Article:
As I understand it, Moral Relativism, being essentially nihilistic, begins to unpick much of what we consider to be both reasonable, and more particularly, fair. The British conservative philosopher, Roger Scruton argues that the Universal Declaration of Human Rights gave this process a head of steam, but even before this, Scruton mentions Jean Paul Sartre, a French existentialist who said, in as many words, that there is no position from which I may be judged except my own. Indeed Sartre believed that ultimately, as there is no absolute truth, only he himself could be the rightful judge of his own ideas. This is, of course essentially nihilistic, because it seems to deny the influence of community, or even of shared ideas.
You see, the Christian has no doubt that there is Absolute Truth, this being the reference point for all human endeavour, and that which gives him a sense of enduring security, comfort and gives meaning to life. Those who believe in Moral Relativism attempt to overthrow this by claiming that one idea is as good as another. Perhaps this will ultimately lead to the totalitarian alternative of ‘my ideas are the only ones that count for anything, the rest of you can get stuffed’. Indeed this seems to be playing out at Evergreen State College , Washington. When the students refuse to either debate, or even listen to why their Jewish ‘progressive’ professor Bret Weinstein felt he should be allowed to violate a student-mandated ban on whites being allowed in common areas on a blacks only day. I mention Weinstein’s ethnic origins only on the basis that he felt outraged by this wacko convention, because he saw himself as a disadvantaged ‘minority group’ person (a Jew).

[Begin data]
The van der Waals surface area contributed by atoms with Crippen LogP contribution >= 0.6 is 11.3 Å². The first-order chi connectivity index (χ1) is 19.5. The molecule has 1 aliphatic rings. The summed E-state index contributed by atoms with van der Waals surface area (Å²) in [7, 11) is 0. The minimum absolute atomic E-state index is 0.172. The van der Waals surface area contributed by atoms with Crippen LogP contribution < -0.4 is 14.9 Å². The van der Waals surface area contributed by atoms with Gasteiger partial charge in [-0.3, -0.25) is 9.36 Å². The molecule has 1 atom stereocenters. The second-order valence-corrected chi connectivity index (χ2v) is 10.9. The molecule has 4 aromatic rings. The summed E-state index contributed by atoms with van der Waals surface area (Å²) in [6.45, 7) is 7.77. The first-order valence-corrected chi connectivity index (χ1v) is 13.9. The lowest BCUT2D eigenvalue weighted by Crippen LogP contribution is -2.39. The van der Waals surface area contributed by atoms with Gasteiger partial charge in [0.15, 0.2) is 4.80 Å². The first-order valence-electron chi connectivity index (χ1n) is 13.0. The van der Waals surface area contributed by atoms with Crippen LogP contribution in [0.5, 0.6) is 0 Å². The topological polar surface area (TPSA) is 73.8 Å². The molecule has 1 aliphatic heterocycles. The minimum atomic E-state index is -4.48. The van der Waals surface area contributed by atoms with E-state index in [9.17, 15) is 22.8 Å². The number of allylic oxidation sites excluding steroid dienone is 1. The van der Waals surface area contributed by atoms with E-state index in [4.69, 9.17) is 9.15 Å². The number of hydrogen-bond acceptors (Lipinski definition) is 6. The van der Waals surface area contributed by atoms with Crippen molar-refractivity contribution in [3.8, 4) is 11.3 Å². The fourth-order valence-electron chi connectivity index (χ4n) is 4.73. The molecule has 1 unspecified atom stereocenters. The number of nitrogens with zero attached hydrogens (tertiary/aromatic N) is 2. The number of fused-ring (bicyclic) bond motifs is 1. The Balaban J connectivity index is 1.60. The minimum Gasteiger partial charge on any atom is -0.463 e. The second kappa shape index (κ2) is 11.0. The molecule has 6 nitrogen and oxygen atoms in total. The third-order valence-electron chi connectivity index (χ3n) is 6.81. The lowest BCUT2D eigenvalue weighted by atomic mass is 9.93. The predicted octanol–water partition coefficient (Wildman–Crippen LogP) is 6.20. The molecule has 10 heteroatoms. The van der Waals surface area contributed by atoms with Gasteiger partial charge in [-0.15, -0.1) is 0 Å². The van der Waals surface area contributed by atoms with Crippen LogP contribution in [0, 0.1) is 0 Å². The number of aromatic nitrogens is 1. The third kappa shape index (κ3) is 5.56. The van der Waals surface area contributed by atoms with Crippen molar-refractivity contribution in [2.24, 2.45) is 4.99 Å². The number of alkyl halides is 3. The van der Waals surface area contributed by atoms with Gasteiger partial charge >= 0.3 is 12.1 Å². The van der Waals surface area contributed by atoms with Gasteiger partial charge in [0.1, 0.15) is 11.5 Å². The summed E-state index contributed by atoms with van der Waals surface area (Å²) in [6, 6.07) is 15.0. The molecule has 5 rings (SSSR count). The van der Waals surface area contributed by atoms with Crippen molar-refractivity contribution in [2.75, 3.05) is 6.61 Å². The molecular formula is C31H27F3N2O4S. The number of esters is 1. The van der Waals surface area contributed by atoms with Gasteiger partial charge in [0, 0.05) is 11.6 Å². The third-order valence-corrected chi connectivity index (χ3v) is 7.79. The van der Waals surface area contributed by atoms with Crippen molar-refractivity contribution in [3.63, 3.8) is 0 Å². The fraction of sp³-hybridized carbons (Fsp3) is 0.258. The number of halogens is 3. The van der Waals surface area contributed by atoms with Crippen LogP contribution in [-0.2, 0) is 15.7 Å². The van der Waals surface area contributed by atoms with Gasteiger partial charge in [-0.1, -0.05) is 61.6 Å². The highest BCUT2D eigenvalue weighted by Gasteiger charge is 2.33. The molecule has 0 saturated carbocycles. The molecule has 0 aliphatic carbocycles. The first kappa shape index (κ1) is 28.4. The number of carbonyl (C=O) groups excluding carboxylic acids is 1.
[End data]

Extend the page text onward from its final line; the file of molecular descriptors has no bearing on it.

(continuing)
The students adopted the moral high ground with regard to a ‘reverse racism’ convention, and one needs to emphasise it was only a convention, a sort of tradition, not a regulation, but one that was both irrational and utterly divisive, and one that would have been thoroughly exposed had Weinstein been permitted to use ‘dialectics’ in his own defence.
As far as the students were concerned their ideas, albeit based on emotions, were the only ones that counted.
Roger Scruton had been accused of confusing Moral Relativism with simple nihilism, and in a sense one can see where the critic was coming from, except for the fact that he, the critic, made a distinction in the first place: there is none.
The essential problem with Moral Relativism is that it actually leads to nihilism, or anarchy, if you will, in that it tears down customs, conventions and traditions that have existed for millennia and fails to replace the resulting dystopia with anything one can lay a hand on. As Edmund Burke once said: the answers to social questions are not invented, but discovered over time, yet a Moral Relativist has indeed ‘invented’ his ideology.
Burke’s position, like Scruton’s is that of the conservative.